Spread the jam in an even layer over the base of the pastry case. Cream together the butter and caster sugar. Gradually add the beaten eggs and egg yolk. Fold in the ground almonds and lemon zest. Carefully spoon the mixture over the jam and spread level. Bake for 20 minutes. Scatter with the flaked almonds and continue to cook for a further 15-20 minutes until golden and set.

Cool to room temperature, dust with icing sugar and serve with pouring cream or custard.

16 May 2009

SMS: Guinness Gingerbread

At last, 7 weeks after Sweet Melissa Sunday began it's finally my turn to choose the weekly bakeathon, huzzah! The second I laid eyes upon this recipe I knew it had to be my choice, I'm a total sucker for anything ginger based and putting it together with chocolate and Guinness was just too much to resist. I know, I know, this recipe is much better suited to those chilly Winter months, but unlike the rest of the group I live in sunny England, in even sunnier Newcastle. Yes I am being sarcastic, it's done nothing but rain the past few days, but the rain has benefits and one of those is it's perfect weather for gingerbread. Yum!




This recipe came together perfectly (apart from when I dropped my ground ginger bottle in the flour mix, poofing it out everywhere...oooops) and filled my house with a beautiful Christmassy scent that I just can't get enough of. I subbed the molasses for black treacle, which I'm lead to believe is the same thing and rather than baking the gingerbread in a square pan, I opted to make it into lil cupcakes and smear them with vanilla butter cream. I would have much preferred to pipe a big swirl atop each cupcake but they came out so huge the swirl just looked all wrong, so I attacked it with my pallet knife. So much cuter and much easier to transport and distribute at work :) I will most definitely be making these again, absolutely delightful little mouthfuls of gingery (although not gingery enough for my tastes) goodness. Don't forget to check out the other SMS bakers for their wonderful attempts :)

Recipe:

2/3 cup of Guinness Stout
2 cups of plain flour
2 tbs of cocoa powder
1 1/4 tsp baking soda
2 1/4 tsp ground ginger
1/4 tsp ground white pepper
1 tsp ground cinnamon
2 large eggs
1/2 cup of caster sugar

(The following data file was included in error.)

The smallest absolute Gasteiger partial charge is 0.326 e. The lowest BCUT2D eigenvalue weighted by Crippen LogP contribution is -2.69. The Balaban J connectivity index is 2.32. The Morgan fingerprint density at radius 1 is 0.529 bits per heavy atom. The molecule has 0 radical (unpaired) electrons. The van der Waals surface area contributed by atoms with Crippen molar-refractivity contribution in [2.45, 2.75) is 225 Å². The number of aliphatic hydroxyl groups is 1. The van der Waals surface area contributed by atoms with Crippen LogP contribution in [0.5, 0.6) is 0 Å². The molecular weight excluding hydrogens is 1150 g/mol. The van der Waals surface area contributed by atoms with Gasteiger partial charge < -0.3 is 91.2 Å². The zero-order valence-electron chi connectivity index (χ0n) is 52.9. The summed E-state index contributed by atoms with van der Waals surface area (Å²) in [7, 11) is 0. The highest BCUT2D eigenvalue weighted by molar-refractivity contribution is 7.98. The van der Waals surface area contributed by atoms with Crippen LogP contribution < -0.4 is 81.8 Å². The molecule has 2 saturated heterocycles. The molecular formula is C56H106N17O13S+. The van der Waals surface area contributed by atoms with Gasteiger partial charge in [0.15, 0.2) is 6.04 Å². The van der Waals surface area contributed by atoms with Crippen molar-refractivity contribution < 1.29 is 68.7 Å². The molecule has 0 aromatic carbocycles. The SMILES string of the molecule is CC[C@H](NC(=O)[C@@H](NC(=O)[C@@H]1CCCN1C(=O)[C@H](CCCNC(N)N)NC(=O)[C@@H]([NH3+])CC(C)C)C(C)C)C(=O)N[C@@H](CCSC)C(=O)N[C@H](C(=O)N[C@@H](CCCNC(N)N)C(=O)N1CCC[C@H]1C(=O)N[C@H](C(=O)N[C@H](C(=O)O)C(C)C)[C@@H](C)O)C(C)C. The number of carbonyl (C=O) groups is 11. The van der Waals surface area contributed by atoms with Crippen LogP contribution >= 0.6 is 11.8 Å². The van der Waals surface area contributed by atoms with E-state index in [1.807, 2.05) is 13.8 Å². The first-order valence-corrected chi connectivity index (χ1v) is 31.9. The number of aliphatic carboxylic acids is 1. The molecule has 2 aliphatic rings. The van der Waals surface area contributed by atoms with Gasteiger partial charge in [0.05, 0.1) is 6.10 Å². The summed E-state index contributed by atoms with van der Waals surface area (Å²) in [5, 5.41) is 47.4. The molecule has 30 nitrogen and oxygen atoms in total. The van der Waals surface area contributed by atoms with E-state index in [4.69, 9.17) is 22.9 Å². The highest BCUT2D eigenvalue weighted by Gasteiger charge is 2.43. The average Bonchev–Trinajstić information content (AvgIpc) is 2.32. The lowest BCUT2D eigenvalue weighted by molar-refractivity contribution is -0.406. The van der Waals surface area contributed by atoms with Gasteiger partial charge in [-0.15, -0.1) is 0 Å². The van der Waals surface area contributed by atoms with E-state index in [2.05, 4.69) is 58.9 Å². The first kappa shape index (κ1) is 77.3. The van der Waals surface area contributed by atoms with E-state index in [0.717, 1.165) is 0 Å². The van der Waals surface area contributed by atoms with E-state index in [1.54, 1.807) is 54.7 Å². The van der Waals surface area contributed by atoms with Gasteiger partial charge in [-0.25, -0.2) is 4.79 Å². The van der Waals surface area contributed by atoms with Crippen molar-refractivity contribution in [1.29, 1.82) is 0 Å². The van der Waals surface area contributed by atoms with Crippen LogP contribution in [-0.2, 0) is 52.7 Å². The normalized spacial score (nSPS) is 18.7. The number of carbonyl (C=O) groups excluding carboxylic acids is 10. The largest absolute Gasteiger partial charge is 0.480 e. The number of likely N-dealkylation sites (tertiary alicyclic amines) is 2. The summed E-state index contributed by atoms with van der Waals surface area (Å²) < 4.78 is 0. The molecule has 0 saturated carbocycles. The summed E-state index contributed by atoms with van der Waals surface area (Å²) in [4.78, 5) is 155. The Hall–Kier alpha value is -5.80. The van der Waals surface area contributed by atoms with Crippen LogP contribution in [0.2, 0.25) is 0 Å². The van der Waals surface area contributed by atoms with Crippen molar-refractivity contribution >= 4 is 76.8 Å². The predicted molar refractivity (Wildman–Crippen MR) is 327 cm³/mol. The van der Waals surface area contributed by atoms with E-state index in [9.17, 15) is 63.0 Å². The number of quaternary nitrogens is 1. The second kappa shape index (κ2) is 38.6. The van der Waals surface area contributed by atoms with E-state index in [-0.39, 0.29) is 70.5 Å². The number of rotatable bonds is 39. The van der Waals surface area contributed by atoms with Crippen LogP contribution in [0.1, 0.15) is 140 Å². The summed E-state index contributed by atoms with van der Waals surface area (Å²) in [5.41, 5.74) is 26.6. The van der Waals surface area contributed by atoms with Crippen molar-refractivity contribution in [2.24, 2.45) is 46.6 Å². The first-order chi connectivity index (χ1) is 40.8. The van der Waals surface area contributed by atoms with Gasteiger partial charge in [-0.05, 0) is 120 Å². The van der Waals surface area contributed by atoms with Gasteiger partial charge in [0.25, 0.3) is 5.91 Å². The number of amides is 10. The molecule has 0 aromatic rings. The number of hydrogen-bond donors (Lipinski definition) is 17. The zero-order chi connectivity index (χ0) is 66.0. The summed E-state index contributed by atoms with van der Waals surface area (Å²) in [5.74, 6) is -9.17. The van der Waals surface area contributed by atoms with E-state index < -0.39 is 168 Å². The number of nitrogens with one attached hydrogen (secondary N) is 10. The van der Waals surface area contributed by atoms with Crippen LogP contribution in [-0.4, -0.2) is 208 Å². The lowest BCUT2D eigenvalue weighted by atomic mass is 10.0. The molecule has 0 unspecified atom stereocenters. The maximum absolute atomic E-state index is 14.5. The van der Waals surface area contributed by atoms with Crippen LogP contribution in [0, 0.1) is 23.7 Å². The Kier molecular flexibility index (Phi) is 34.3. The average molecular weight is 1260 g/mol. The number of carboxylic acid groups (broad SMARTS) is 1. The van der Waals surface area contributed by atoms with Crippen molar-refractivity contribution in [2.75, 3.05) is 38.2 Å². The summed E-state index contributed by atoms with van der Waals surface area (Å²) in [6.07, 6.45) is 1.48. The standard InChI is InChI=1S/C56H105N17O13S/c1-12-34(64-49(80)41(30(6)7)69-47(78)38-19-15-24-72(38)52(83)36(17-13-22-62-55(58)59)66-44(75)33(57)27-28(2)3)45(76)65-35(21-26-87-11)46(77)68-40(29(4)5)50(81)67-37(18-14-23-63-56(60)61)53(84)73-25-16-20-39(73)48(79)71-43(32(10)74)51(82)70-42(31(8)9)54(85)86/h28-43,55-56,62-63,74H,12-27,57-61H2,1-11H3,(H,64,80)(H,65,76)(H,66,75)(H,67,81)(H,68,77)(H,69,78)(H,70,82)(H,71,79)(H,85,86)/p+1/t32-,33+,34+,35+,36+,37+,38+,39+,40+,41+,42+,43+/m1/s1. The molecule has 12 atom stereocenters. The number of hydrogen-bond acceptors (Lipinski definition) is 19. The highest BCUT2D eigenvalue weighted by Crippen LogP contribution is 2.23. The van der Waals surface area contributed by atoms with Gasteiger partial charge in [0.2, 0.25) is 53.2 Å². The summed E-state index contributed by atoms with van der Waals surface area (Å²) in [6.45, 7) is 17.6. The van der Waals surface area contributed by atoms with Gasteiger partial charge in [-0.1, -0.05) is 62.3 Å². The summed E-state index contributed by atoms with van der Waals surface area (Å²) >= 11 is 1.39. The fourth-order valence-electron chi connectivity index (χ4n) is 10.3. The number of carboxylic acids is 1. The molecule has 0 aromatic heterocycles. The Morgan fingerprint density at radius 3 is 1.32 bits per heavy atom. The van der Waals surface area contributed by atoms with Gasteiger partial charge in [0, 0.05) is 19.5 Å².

1/3 cup of firmly packed dark brown sugar
2/3 cup of molasses (I used black treacle)
3/4 cup of vegetable oil

Preheat oven to 350F (175C) and lightly butter and flour a 9x9x2 inch square pan.

In a medium saucepan, bring the beer to a simmer and remove from heat.

Sift together the flour, cocoa powder, baking soda, ginger, white pepper and cinnamon into a medium bowl.

In a large bowl, whisk the eggs, sugar, brown sugar and molasses until smooth. Whisk in the oil to combine (I've just realised I forgot to add the oil, but the recipe didn't seem to suffer) Whisk in the dry ingredients in three batches alternating with the beer. (Dry, beer, dry, beer, dry.) Mix until just combined, do not over mix.

Pour the batter into the prepared pan. Bake for 50-60 minutes, or until a wooden skewer inserted into the centre comes out clean. Remove to a wire rack to cool.

9 May 2009

Madeleine's, sweet sweet Madeleines!

One day in winter, my mother offered me some tea ... She sent out for one of those short, plump little cakes called petites madeleines, which look as though they had been moulded in the fluted scallop of a pilgrim’s shell ... I raised to my lips a spoonful of the tea in which I had soaked a morsel of the cake. No sooner had the warm liquid, and the crumbs with it, touched my palate than a shudder ran through my whole body, and I stopped, intent upon the extraordinary changes that were taking place. An exquisite pleasure had invaded my senses ...”
Marcel Proust, In Search of Lost Time.


Say's it all really. I recently bought a vintage Madeleine tin in future preparation for a SMS recipe which, much to my dismay, hasn't been picked yet. I simply could not wait however many weeks it may take for the object of my desires to make it onto the upcoming list so I shlomped upon the sofa, laptop in tow, to find a yummy recipe. The one that caught my eye is that of the wonderful Heston Blumenthal, he claimed that he used this recipe to woo his wife. Well, that's good enough for me!

Makes 10 (I got 12)

125g unsalted butter, plus a little for the mould
100g icing sugar
40g ground almonds
40g plain flour, plus a little for the mould
3 large egg whites
2 tsp best-quality honey
Finely grated zest of ½ lemon
Salt